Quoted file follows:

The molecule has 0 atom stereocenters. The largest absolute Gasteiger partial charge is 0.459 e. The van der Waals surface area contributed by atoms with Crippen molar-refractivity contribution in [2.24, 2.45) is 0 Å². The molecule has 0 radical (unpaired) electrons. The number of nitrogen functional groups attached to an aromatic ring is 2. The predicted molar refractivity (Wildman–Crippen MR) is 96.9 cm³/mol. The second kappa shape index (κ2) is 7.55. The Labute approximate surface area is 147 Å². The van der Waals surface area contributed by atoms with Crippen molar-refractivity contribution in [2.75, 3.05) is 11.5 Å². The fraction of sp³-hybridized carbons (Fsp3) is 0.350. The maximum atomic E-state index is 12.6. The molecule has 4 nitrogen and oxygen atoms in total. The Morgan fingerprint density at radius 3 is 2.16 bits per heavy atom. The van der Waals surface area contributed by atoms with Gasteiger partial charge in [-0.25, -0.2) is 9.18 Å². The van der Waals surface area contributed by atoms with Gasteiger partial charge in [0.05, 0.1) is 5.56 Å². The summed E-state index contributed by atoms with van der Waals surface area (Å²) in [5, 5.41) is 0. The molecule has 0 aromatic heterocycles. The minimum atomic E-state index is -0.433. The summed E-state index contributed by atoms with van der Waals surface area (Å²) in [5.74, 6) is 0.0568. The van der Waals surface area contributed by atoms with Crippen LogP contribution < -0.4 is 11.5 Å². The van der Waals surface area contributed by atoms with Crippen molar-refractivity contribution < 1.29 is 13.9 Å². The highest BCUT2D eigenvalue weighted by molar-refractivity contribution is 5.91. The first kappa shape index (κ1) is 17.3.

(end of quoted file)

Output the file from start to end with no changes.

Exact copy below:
The molecule has 0 atom stereocenters. The largest absolute Gasteiger partial charge is 0.459 e. The van der Waals surface area contributed by atoms with Crippen molar-refractivity contribution in [2.24, 2.45) is 0 Å². The molecule has 0 radical (unpaired) electrons. The number of nitrogen functional groups attached to an aromatic ring is 2. The predicted molar refractivity (Wildman–Crippen MR) is 96.9 cm³/mol. The second kappa shape index (κ2) is 7.55. The Labute approximate surface area is 147 Å². The van der Waals surface area contributed by atoms with Crippen molar-refractivity contribution in [2.75, 3.05) is 11.5 Å². The fraction of sp³-hybridized carbons (Fsp3) is 0.350. The maximum atomic E-state index is 12.6. The molecule has 4 nitrogen and oxygen atoms in total. The Morgan fingerprint density at radius 3 is 2.16 bits per heavy atom. The van der Waals surface area contributed by atoms with Gasteiger partial charge in [-0.25, -0.2) is 9.18 Å². The van der Waals surface area contributed by atoms with Gasteiger partial charge in [0.05, 0.1) is 5.56 Å². The summed E-state index contributed by atoms with van der Waals surface area (Å²) in [5, 5.41) is 0. The molecule has 0 aromatic heterocycles. The minimum atomic E-state index is -0.433. The summed E-state index contributed by atoms with van der Waals surface area (Å²) in [5.74, 6) is 0.0568. The van der Waals surface area contributed by atoms with Crippen LogP contribution < -0.4 is 11.5 Å². The van der Waals surface area contributed by atoms with Crippen molar-refractivity contribution < 1.29 is 13.9 Å². The highest BCUT2D eigenvalue weighted by molar-refractivity contribution is 5.91. The first kappa shape index (κ1) is 17.3.